The European Union is set to undergo an important year of change in 2014, with European Parliament elections, the selection of a new President of the European Council, as well as the appointment of a new European Commission taking place this year. The last five years have been a particularly active period for the EU, following on from the financial crisis and the attempt to deal with a subsequent sluggish rate of recovery. New and amended regulation has affected many, including those in the private equity sector. A high profile example is the Alternative Investment Fund Managers Directive (AIFMD), which aims to keep check on those fund managers that are based, or are controlling funds, within the European Union. Furthermore, it has been suggested that almost half of all currently serving MEPs may not return to their Brussels jobs after the elections in May, as they shift away from the political centre ground. This may prove to be a headache for many hoping for efficient implementation of regulation and delays are expected. Further regulation affecting the private equity industry that may be stalled by this political reshuffle includes the Solvency II proposal. The date this directive becomes effective has already been pushed back several times to date, forcing GPs to stay alert to its developments.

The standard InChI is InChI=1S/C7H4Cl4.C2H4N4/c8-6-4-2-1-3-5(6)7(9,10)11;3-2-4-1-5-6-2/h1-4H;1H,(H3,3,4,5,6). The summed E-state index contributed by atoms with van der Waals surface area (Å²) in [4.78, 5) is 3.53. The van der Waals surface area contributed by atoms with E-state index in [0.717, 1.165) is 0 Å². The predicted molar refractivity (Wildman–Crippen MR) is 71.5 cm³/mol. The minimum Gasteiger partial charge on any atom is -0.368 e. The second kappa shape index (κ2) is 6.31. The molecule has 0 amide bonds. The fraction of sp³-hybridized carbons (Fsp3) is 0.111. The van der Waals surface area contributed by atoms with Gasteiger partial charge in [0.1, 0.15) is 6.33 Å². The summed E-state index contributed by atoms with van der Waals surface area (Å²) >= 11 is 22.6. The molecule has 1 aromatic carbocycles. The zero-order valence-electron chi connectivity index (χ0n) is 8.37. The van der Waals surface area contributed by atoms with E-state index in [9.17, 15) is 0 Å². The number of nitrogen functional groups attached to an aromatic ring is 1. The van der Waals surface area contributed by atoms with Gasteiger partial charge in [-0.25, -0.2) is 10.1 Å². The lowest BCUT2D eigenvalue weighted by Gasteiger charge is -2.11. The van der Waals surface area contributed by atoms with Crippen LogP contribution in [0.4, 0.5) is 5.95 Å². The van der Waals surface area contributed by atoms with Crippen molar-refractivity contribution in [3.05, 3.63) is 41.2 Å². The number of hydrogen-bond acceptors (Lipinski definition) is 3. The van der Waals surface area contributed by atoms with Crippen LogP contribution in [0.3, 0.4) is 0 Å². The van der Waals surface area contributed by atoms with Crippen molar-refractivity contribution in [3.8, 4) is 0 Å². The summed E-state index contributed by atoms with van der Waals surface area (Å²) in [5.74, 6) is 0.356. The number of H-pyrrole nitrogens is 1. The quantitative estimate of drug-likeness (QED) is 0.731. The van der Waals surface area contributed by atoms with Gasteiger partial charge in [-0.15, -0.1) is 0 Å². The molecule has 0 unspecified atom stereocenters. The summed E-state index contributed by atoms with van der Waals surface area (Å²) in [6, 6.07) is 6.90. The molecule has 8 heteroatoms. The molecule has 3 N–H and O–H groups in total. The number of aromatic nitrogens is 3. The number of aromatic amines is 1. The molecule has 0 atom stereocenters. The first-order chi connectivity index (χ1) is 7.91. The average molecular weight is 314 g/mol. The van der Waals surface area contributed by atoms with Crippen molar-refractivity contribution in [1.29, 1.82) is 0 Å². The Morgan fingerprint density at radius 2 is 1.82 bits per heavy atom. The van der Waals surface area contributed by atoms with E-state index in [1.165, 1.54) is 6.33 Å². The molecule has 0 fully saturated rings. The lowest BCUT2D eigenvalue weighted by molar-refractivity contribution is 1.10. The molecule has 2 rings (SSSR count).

According to Preqin’s Fund Manager Profiles online service, there are currently 1,644 private equity or venture capital firms that are located within the 27 member states that make up the EU. Over the last 10 years these firms have collectively managed to garner just over €467bn in committed capital and today have approximately €123bn remaining in estimated dry powder to invest from previously raised funds. For 614 of these firms their main strategy is buyout, whereas venture capital-focused firms account for 950 of the overall total. Of the firms based within the EU, the largest in terms of capital raised in the last 10 years is UK-based CVC Capital Partners, which has managed to collect just over €37bn in capital commitments, and currently holds over €19bn in estimated dry powder. The largest firm outside of the UK is Ardian; the French firm has secured just over €22bn in third party capital over the last 10 years and is estimated to have €8bn left in dry powder yet to be invested.
Changes to the EU's composition and regulation will not only affect fund managers based in the region, but will also likely have some impact on those GPs that have an interest in investing within the economic union. Preqin’s Fund Manager online service shows there are currently 1,566 firms in total that have some investment focus on at least one member state of the EU. Of these, the majority (1,374) are based in the EU, but a notable 192 are located in external regions. In particular, there are 112 fund managers headquartered in the US, which, in the last decade, have raised an aggregate €389bn in capital commitments. The largest of these US-based firms, Kohlberg Kravis Roberts,, targets European investments primarily in the UK, Germany, France and Denmark, as part of its wider geographical focus.